Thanks to all for pointing out the current state of the entertainment market while the Mises quote starts with “If there are neither copyrights nor patents”.

Shay June 29, 2011 at 10:51 pm

But likewise, in this digital age the authors have many more opportunities for low-cost customization and constant changes to the material, based on feedback from their audience. It goes both ways.

Wildberry June 29, 2011 at 11:01 am

Unless you already enjoy a politically enforced privilege, of course, because then you would prefer and push to keep it. That is the nature of privilege, after all.

Yes, say the right to own private property. I want to keep that. That is the nature of privilege, after all.

On the same page you quote from, Mises says this:

“It is unlikely that people would undertake the laborious task of writing such publications if everyone were free to reproduce them. This is still more manifest in the field of technological invention and discovery.”

Andras June 29, 2011 at 12:42 pm

Sorry Wildberry, the second part of the von Mises quote did not fit the agenda.
Please, move along, nothing to see here!

Per L Bylund June 29, 2011 at 1:22 pm

Wildberry, those statements are very different. The one I quoted was Mises’s economic analysis, where he basically concludes that economically copyrights and patents are protecting monopoly privileges and that without them these monopoly-holders would be entrepreneurs (like everybody else). The second statement, the one you quote, is Mises’s guess of what might be the result of government not granting such privileges – this is a policy prediction.

My post was primarily on the economics of IP (which I tried to make more interesting through adding a kind of sweeping comment on the nature of privilege). This is, after all, the Mises Economics Blog. I let others make normative conclusions (including policy suggestions) based on the economic issue.

Stephan Kinsella June 29, 2011 at 9:27 pm

Remember, too, Mises and Hayek wrote in a pre-Internet age. The cases they point out as being difficult to imagine happening without copyright–laborious things like encyclopoedia–if they had known of Wikipedia who could imagine they would not revise their predictions here?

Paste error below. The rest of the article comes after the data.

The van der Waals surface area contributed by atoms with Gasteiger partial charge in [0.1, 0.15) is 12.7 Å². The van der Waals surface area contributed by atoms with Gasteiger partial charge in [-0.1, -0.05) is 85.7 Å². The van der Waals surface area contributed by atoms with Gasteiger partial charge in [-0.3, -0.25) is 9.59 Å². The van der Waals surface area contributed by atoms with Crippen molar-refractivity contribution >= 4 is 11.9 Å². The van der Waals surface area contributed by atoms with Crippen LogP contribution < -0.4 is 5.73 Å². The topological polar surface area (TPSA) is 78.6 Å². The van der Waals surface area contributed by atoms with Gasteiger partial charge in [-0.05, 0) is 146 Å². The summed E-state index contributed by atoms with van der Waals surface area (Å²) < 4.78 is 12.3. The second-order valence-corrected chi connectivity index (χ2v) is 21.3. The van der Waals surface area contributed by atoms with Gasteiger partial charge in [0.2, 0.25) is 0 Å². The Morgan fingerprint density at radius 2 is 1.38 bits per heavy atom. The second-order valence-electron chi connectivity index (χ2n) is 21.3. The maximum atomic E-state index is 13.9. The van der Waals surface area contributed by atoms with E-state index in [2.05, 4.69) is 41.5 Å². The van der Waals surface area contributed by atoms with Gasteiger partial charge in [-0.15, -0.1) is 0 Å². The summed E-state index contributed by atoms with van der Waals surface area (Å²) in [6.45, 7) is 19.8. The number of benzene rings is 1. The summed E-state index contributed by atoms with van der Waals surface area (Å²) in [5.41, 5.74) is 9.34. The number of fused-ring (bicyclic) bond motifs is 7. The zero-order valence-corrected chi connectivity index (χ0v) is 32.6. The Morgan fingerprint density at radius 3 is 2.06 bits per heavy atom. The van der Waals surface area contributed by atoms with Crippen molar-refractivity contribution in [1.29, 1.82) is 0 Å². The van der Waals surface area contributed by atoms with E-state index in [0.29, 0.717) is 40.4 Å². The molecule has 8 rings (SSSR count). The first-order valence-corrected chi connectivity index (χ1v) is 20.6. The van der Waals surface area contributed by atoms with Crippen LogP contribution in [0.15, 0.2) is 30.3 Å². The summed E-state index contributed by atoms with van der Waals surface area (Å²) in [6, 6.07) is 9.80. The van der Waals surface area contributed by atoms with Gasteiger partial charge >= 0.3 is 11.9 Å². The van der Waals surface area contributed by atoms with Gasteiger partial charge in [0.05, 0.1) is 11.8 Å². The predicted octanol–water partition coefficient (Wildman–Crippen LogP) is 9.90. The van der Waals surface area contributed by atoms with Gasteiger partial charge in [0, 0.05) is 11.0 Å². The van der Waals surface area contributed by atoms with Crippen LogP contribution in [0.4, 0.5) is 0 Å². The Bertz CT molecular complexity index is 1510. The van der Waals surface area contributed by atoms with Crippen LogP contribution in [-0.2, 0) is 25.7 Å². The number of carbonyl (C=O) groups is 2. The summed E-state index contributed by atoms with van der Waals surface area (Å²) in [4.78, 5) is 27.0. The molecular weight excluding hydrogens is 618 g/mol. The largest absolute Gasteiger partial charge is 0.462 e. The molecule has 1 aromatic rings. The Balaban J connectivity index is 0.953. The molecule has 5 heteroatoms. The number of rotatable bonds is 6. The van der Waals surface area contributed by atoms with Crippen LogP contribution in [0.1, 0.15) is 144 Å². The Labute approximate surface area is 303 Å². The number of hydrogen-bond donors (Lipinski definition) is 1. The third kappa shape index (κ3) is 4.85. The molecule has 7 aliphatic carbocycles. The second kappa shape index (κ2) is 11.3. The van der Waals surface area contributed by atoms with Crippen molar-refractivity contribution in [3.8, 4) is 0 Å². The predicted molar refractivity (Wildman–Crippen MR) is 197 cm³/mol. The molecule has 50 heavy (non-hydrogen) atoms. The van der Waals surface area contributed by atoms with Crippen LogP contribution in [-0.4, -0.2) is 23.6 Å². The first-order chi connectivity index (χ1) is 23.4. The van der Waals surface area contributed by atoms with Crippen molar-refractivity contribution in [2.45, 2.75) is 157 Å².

Hayek explicitly said:

it is not obvious that such forced scarcity is the most effective way to stimulate the human creative process. I doubt whether there exists a single great work of literature which we would not possess had the author been unable to obtain an exclusive copyright for it; it seems to me that the case for copyright must rest almost entirely on the circumstance that such exceedingly useful works as encyclopaedias, dictionaries, textbooks and other works of reference could not be produced if, once they existed, they could freely be reproduced.

http://blog.mises.org/9247/hayek-on-patents-and-copyrights/

In fact as Salerno notes, Hayek thought copyright stimulated the wrong kind of production – http://blog.mises.org/17228/hayek-contra-copyright-laws/

Mises also recognized that all creative work and invention is derivative http://blog.mises.org/13202/misesian-vs-marxian-vs-ip-views-of-innovation/

Mises also recognized that creators do not create b/c of articifical stimuli provided by IP: “The problem involved has nothing to do with the activities of the creative genius. These pioneers and originators of things unheard of do not produce and work in the sense in which these terms are employed in dealing with the affairs of other people. They do not let themselves be influenced by the response their work meets on the part of their contemporaries. They do not wait for encouragement.”

He thinks that some things that might go away without copyright, we should not bemoan: “We may disregard the problem of second-rate authors of poems, fiction, and plays and second-rate composers and need not inquire whether it would be a serious disadvantage for mankind to lack the products of their efforts”

He does think some laborious things like encyclopedia would be unlikely absent copyright, but as noted above, this was pre-Wikipedia.

He aslo explicitly notes IP is controversial: “Patents and copyrights are results of the legal evolution of the last centuries. Their place in the traditional body of property rights is still controversial.” And he explictily says he takes no stance: “It is beyond the scope of catallactics to enter into an examination of the arguments brought forward for and against the institution of copyrights and patents.”